Crucible Theatre, Sheffield
From 17 May 2017 to 10 June 2017
Review by Velda Harris
Julius Caesar is Robert Hastie’s first production at the Sheffield Crucible since his appointment last autumn.
An interesting programme note points out it is "the play of the moment" exploring the thin line between strong leadership and tyranny, the power of populism and different versions of the truth or "fake news".
Hastie’s production is powerful, innovative and probably controversial. He opens up the whole of the vast theatre space and provides additional pathways through the audience for rioting crowds and battle scenes. This makes for exciting action but occasionally means that voices are less audible in quieter scenes.
This is not only a modern dress production but one which replaces the Roman forum with a contemporary council chamber—allocated seats, piles of paper, desk lights and so on. The rioting populace is one we are familiar with from news broadcasts and the armies are modern armies with machine guns and helicopter support.
The production also challenges assumptions about gender, so a play that usually has two female parts provides key roles for several women. Cassius is the most substantial of these roles, but other members of the conspiracy, Casca, Metellus and Trebonius, are also performed by women. I was entirely comfortable with this in the first half of the play since we are used to seeing strong women in important political roles. The women were less convincing once removed to the theatre of war.
What distinguishes the production is that every actor, including the members of the Sheffield People’s Theatre, who make up the crowd and play supplementary small parts, have thought through their characterisation in minute and convincing detail. This is particularly true of Samuel West as Brutus, making a welcome return to the theatre after his period as Artistic Director in the early years of the new century. West’s interpretation is complex and subtle, especially in the early stages of the conspiracy, when he agonises over whether Caesar’s assassination is essential for the health of the nation.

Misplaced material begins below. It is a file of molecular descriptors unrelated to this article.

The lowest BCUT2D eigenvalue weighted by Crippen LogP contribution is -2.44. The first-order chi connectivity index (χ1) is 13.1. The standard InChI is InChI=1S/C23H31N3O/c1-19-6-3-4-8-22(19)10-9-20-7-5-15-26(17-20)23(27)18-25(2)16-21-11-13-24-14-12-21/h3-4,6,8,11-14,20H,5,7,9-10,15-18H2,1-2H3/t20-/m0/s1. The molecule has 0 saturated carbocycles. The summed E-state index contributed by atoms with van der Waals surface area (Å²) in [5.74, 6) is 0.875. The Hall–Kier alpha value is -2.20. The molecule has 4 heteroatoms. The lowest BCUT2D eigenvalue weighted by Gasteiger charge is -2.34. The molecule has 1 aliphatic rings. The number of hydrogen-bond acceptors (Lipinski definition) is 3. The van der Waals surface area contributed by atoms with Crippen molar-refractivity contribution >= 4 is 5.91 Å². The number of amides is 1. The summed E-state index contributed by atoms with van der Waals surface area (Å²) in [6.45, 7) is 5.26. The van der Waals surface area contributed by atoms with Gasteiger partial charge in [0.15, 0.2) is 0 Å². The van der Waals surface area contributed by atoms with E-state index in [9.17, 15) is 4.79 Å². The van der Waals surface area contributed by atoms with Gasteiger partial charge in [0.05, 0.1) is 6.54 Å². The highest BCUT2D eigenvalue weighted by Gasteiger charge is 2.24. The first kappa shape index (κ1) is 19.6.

Zoe Waites is a charming but manipulative Cassius who knows exactly how far she can push Brutus while persuading him to lead the conspiracy. She turns out to be the better politician when she argues for the assassination of Antony as well, but Brutus is too ‘noble’ to go down that route. He shows equally bad judgement in allowing Antony to address the crowd after he has spoken.
Jonathan Hyde is effective as an autocratic, vain, slightly peevish, easily flattered Caesar who also displays bad judgement. His murder in the ‘council chamber’ stretches credibility somewhat. Where was the army of security guards we are accustomed to see surrounding any presidential figure? And it is not entirely convincing that most of the significant killings are carried out with small knives, though much is made of how difficult it is to hack through the body wall to achieve death.
The set piece forum scene is very exciting. Brutus addresses the crowd, Hitler-like, from a raised balcony beneath the emblem of Rome. West has the advantage of a microphone so his voice is clearly heard and resonant, and he deals masterfully with the rhetorical structure of the speech. In contrast, Elliot Cowan as Antony, addressing the crowd at ground level with only the coffin of Julius Caesar to aid him, weaves his way with much greater subtlety through the argument which gradually inflames the crowd and leads to the overthrow of the conspirators.
There is a great deal of interest in this production and the crowd and war scenes are thrilling.